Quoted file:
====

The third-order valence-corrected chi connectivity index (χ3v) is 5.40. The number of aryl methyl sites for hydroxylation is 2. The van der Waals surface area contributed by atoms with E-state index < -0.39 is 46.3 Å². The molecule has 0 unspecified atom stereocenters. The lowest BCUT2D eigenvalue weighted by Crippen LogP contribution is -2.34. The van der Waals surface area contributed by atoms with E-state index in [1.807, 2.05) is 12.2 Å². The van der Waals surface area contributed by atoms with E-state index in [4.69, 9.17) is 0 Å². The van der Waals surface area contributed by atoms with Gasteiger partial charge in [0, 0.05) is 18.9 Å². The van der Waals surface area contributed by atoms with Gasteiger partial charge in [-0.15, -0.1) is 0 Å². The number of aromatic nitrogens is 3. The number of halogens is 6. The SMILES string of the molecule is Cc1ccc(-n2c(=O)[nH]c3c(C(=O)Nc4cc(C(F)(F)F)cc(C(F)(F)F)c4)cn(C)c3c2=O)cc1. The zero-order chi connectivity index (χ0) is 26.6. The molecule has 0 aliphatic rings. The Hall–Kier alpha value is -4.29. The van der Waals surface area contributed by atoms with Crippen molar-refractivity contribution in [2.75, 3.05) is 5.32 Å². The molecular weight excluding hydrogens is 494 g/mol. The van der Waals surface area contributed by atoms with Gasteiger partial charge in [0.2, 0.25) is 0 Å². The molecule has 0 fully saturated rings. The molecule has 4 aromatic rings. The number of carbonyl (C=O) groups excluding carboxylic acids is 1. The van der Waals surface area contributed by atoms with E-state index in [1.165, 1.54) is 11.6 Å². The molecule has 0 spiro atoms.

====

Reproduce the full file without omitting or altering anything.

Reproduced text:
The third-order valence-corrected chi connectivity index (χ3v) is 5.40. The number of aryl methyl sites for hydroxylation is 2. The van der Waals surface area contributed by atoms with E-state index < -0.39 is 46.3 Å². The molecule has 0 unspecified atom stereocenters. The lowest BCUT2D eigenvalue weighted by Crippen LogP contribution is -2.34. The van der Waals surface area contributed by atoms with E-state index in [1.807, 2.05) is 12.2 Å². The van der Waals surface area contributed by atoms with E-state index in [4.69, 9.17) is 0 Å². The van der Waals surface area contributed by atoms with Gasteiger partial charge in [0, 0.05) is 18.9 Å². The van der Waals surface area contributed by atoms with Gasteiger partial charge in [-0.15, -0.1) is 0 Å². The number of aromatic nitrogens is 3. The number of halogens is 6. The SMILES string of the molecule is Cc1ccc(-n2c(=O)[nH]c3c(C(=O)Nc4cc(C(F)(F)F)cc(C(F)(F)F)c4)cn(C)c3c2=O)cc1. The zero-order chi connectivity index (χ0) is 26.6. The molecule has 0 aliphatic rings. The Hall–Kier alpha value is -4.29. The van der Waals surface area contributed by atoms with Crippen molar-refractivity contribution in [2.75, 3.05) is 5.32 Å². The molecular weight excluding hydrogens is 494 g/mol. The van der Waals surface area contributed by atoms with Gasteiger partial charge in [0.2, 0.25) is 0 Å². The molecule has 0 fully saturated rings. The molecule has 4 aromatic rings. The number of carbonyl (C=O) groups excluding carboxylic acids is 1. The van der Waals surface area contributed by atoms with E-state index in [1.165, 1.54) is 11.6 Å². The molecule has 0 spiro atoms.